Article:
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Opposition to Tri-State Brews Among Electric Cooperatives

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Rural electric cooperative conference duran

Jemez Mountains Electric Cooperative District 6 Trustee Bruce Duran attended the Jan. 19 meeting and was critical of Tri-State Generation & Transmission Association’s limit on the amount of renewable energy each cooperative is allowed to generate. He said it is time for members to get together and collectively ask for the percentage to be raised. “I think the time is right,” he said.

In a first-of-its-kind meeting, member-owners, trustees and activists from New Mexico and Colorado rural electric cooperatives discussed renewable energy and their co-ops’ working relationship with Tri-State Generation & Transmission Association.

A group of more than 50 people filled a conference room at the Cities of Gold Casino Jan. 19 to hear from representatives of three Colorado cooperatives, the San Juan Citizens Alliance and the University of New Mexico School of Law.


Delta-Montrose Electric Association officials announced Dec. 6 plans to get out of their contract with Tri-State in order to pursue cheaper renewable energy projects

Like all 43 Tri-State member cooperatives, Delta-Montrose is only able to produce or purchase 5 percent of its total electricity from renewable energy sources.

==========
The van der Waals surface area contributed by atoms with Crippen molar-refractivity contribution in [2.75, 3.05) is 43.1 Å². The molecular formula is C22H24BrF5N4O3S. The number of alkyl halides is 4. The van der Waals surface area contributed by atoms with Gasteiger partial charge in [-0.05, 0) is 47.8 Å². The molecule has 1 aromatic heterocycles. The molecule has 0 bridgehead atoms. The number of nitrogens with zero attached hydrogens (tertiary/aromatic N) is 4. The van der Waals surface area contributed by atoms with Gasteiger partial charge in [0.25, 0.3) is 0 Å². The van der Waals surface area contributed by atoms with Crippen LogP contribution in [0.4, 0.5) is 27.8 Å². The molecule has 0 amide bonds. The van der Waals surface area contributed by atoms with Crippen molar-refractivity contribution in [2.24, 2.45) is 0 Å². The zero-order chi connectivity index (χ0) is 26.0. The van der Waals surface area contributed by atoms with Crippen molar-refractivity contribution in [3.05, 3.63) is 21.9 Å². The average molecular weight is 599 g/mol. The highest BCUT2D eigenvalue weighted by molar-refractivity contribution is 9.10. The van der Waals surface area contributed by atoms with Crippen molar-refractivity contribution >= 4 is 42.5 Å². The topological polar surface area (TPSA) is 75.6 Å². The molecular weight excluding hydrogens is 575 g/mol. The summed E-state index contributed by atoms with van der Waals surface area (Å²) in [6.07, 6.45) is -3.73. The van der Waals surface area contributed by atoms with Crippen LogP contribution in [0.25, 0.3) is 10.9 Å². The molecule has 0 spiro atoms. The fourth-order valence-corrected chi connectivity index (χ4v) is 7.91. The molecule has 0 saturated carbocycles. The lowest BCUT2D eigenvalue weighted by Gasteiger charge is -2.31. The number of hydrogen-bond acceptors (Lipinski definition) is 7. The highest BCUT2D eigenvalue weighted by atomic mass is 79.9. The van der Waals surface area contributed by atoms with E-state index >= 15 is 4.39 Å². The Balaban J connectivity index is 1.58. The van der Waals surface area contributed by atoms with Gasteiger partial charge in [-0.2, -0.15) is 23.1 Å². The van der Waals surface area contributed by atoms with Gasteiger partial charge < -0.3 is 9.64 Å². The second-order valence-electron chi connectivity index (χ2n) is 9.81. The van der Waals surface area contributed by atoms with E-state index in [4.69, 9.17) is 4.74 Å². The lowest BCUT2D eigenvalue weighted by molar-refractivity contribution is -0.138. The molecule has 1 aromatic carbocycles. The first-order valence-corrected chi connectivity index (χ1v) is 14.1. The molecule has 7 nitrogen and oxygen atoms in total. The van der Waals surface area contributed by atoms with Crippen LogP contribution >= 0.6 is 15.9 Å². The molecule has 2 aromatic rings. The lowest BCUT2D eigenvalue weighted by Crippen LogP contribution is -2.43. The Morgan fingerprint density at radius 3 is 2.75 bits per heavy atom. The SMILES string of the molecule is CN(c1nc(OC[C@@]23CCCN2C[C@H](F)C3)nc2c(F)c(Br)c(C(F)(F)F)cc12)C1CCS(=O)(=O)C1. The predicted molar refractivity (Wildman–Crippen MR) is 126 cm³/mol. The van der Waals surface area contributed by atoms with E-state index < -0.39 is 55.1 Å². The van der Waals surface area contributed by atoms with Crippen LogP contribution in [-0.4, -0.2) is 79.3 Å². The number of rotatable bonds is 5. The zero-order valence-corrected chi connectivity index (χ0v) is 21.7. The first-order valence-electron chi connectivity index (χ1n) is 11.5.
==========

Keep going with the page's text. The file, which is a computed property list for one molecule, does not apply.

Delta-Montrose Board President Bill Patterson said the cooperative is already over the 5 percent limit.

This is in contrast to the two cooperatives providing electricity in Rio Arriba County — Jemez Mountains Electric Cooperative and Northern Rio Arriba Electric Cooperative.

Neither cooperative is purchasing or generating renewable energy, and both are utilizing 0 percent of the 5 percent allotted in their contracts.

Besides taking the big step of leaving Tri-State, Patterson said Delta-Montrose also created a new business named Elevate to bring high-speed fiber optic internet to their service area.

While it cost millions of dollars to build the communication system, Delta-Montose officials made sure to hold lots of meetings and explain to the members why it was costing so much money and encouraged them to write letters to their Colorado legislators explaining why having high speed Internet in rural areas is important.